As an Aussie who has lived abroad for the better part of the last decade, I have celebrated – and cried alone looking at pictures of friends at sunny barbecues or the beach – many Australia Days in odd locations.


The first time I marked the occasion overseas was in Amsterdam, with several Americans, a couple of Canadians, and a Hungarian, all of whom needed little reason to join me at the city’s one Australian bar ‘Cocos Outback’ on a Tuesday night. They also embraced the theme spectacularly, with green and ‘gold’ clothing, and temporary cheek tattoos.



Cocos, with the slogan ‘lousy food and warm beer’, is a popular place to watch any kind of sports match – it was there I saw much of the 2010 World Cup and the Winter Olympics ice hockey final between Canada and the US. They also serve some level of Australian food and drink, with VB and Coopers, along with self-proclaimed ‘Aussie baskets of wedges’ (with mayonnaise instead of sour cream and sweet chilli, so I would argue against using ‘Aussie’ as an adjective for the dish) and meat pies for upwards of 14 Euros.


Still it is the only place I’ve come across in Amsterdam to recognise Australia Day, so it was there we went. Much of the night consisted of me singing along to Aussie pub classics alone, though my friends could join for a few, like Down Under and You’re the Voice.


The Americans in our crew found they were big fans of VB, though as the night progressed they also began to notice it had quite more of an effect on them than a Heineken. The beer-focused portion of the night included a lesson as to how un-Australian it is to drink Foster’s, which they were of course shocked to hear given the company have been brainwashing Americans into thinking that Foster’s is ‘Australian for beer’ for years. You have to appreciate the genius that is the Foster’s marketing department for that manoeuvre.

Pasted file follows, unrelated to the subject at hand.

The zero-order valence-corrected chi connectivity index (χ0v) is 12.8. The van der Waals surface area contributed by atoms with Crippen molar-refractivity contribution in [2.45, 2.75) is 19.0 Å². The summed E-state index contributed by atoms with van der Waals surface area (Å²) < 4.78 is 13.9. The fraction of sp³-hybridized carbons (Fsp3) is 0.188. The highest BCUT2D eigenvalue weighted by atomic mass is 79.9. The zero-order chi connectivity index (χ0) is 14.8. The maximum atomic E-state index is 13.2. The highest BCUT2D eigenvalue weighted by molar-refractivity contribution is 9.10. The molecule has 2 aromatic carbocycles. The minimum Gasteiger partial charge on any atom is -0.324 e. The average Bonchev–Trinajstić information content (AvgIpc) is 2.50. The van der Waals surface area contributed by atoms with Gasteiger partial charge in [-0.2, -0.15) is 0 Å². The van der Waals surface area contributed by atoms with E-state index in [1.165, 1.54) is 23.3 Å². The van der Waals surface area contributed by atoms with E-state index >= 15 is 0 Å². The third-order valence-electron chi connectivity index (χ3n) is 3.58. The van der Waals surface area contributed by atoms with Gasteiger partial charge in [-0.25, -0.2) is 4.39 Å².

Though I brought a crowd of foreigners to the Australia Day party, there were many Aussies there, including a guy with a travel tube of Vegemite strung around his neck. He kindly unscrewed the lid to give me what I anticipated would be a small dollop on one finger, before covering my hands and arms in the stuff. I love Vegemite perhaps much more than any next person you will find, but I confess that scraping it off my arms in a crowded Amsterdam bar was a low point in life.


Nevertheless, it was a brilliant night, and I have consistently received messages from the entire group, though we have all since spread to different corners of the globe, on January 26 as Facebook helpfully reminds them of the fun they had on that day.


My other experience celebrating Australia Day abroad was in London, where there are substantially more Aussies than in Amsterdam, and there are therefore parties all over the city. There I had many Australian friends, so it took little planning for all of us to apply temporary tattoos to our faces and don flag capes before catching the Tube to Shoreditch.


In Shoreditch, we went to a rooftop bar where there were not only Aussie drinks served, but a proper barbecue and huge groups of Australians shouting along to the ‘traditional’ soundtrack.


Australia Day is not the only Antipodean-inspired party in London. New Zealand’s Waitangi Day is also celebrated in the city with a huge pub crawl that has been known to stop traffic when spontaneous rugby games begin in the streets.

Courtney Gahan is a serial expat, traveller and freelance writer who has bartered with Moroccan marketeers, seen the sun rise at Angkor Wat and elbowed her way through crowds on NYE in NYC